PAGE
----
voluntary thrift savings plan. OPM administers only the defined benefit
                        component of FERS. In fiscal year 1998, OPM had over $43 billion in
                        outlays, with over 2 million annuitants in CSRS, and approximately 100,000
                        in FERS.



Social Security
Administration

Old Age and Survivors   In 1935, the Social Security Act established a program to help protect aged
Insurance               Americans against the loss of income due to retirement. The 1939
                        amendments added protection for survivors of deceased retirees by
                        creating the Old Age and Survivors Insurance (OASI) Program. Employee
                        and employer payroll tax contributions under the Federal Insurance
                        Contributions Act (FICA) and the Self-Employment Contributions Act
                        (SECA) finance this program. Administration of the program lies with the
                        Social Security Administration (SSA). In fiscal year 1998, SSA directly
                        disbursed $324 billion to approximately 38 million beneficiaries under this
                        program.


Disability Insurance    In 1956, the Social Security Act was amended to protect disabled workers
                        against loss of income due to disability through creation of the Disability
                        Insurance (DI) Program. In 1958, amendments to the act expanded benefits



                        Page 52                                       GAO/AIMD-00-10 Improper Payments
                        Appendix II
                        Agencies/Programs/Activities With Reported
                        Improper Payments Included in the Agencies’
                        Fiscal Year 1998 Financial Statements




                        to include dependents of disabled workers. As a result, the DI Program
                        provides a continuing income base for eligible workers who have qualifying
                        disabilities and for eligible members of their families before those workers
                        reach retirement age. As authorized by the act, workers are considered
                        disabled if they have severe physical or mental conditions that prevent
                        them from engaging in substantial gainful activity. The condition must be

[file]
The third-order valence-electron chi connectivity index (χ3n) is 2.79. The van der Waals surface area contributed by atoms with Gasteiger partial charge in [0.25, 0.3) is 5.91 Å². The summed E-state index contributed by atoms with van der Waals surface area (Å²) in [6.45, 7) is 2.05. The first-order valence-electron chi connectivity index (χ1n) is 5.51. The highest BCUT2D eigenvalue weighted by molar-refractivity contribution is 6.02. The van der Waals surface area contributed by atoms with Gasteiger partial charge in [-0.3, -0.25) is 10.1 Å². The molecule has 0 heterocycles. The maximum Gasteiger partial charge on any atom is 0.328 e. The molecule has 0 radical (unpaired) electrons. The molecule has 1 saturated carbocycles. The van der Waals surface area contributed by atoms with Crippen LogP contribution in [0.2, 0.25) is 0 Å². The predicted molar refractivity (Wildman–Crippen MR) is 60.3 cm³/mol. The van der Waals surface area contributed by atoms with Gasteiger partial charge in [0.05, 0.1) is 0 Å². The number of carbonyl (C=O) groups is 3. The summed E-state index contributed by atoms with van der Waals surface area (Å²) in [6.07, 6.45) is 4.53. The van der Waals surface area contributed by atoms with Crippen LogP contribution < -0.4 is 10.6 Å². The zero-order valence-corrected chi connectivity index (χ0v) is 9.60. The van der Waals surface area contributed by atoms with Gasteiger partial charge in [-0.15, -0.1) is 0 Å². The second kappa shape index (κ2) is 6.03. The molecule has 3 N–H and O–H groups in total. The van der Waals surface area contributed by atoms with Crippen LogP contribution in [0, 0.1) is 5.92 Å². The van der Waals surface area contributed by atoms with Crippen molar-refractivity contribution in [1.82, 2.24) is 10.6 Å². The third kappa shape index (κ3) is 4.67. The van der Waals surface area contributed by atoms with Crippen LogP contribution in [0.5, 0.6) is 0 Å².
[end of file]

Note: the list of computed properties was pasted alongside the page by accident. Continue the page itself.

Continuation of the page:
expected to last for a continuous period of at least 12 months or to result in
                        death. Once DI beneficiaries reach age 65, they and their families are
                        converted to the OASI Program. The DI Program is financed by employee
                        and employer payroll tax contributions under FICA and SECA. SSA, using
                        assistance from 54 state Disability Determination Services to make
                        required medical and vocational decisions, is responsible for administering
                        the DI Program. In fiscal year 1998, SSA disbursed approximately
                        $48 billion in monthly cash payments to about 6 million beneficiaries.


Supplemental Security   In 1972, amendments to the Social Security Act established the
Income                  Supplemental Security Income (SSI) Program. SSI provides cash assistance
                        to financially needy individuals who are aged, blind, or disabled. General
                        tax revenues finance this program. Many states supplement the federal SSI
                        payment, choosing either to have SSA administer the supplement or to pay
                        it directly. In fiscal year 1998, SSA disbursed approximately
                        $27 billion in federal SSI payments to about 7 million recipients. Also, SSA
                        disbursed approximately $3 billion in state supplemental payments during
                        fiscal year 1998.



Department of the
Treasury

Customs                 Refunds are payments made to importers/exporters for overpayments or
Drawbacks/Refunds       duplicate payments of duties, taxes, and fees when goods are originally
                        imported into the United States. A drawback is a refund of duties and/or
                        excise taxes already paid to Customs on imported goods which were either
                        (1) never entered into the commerce of the United States because they
                        were either re-exported or destroyed under Customs’ supervision, or
                        (2) used (or substituted) in a process to manufacture articles which were
                        exported from the United States or destroyed under Customs’ supervision
                        without being used.




                        Page 53                                       GAO/AIMD-00-10 Improper Payments
                   Appendix II
                   Agencies/Programs/Activities With Reported
                   Improper Payments Included in the Agencies’
                   Fiscal Year 1998 Financial Statements




                   The Congress initially passed legislation authorizing drawbacks in 1789,
                   citing the need to facilitate American commerce and manufacturing.
                   Drawback privileges are provided by the Tariff Act of 1930. The rationale
                   for drawbacks has always been to encourage American commerce or
                   manufacturing, or both. It permits the American manufacturer to compete
                   in foreign markets without the handicap of including in the costs, and
                   consequently in the sales price, the duty paid on imported merchandise.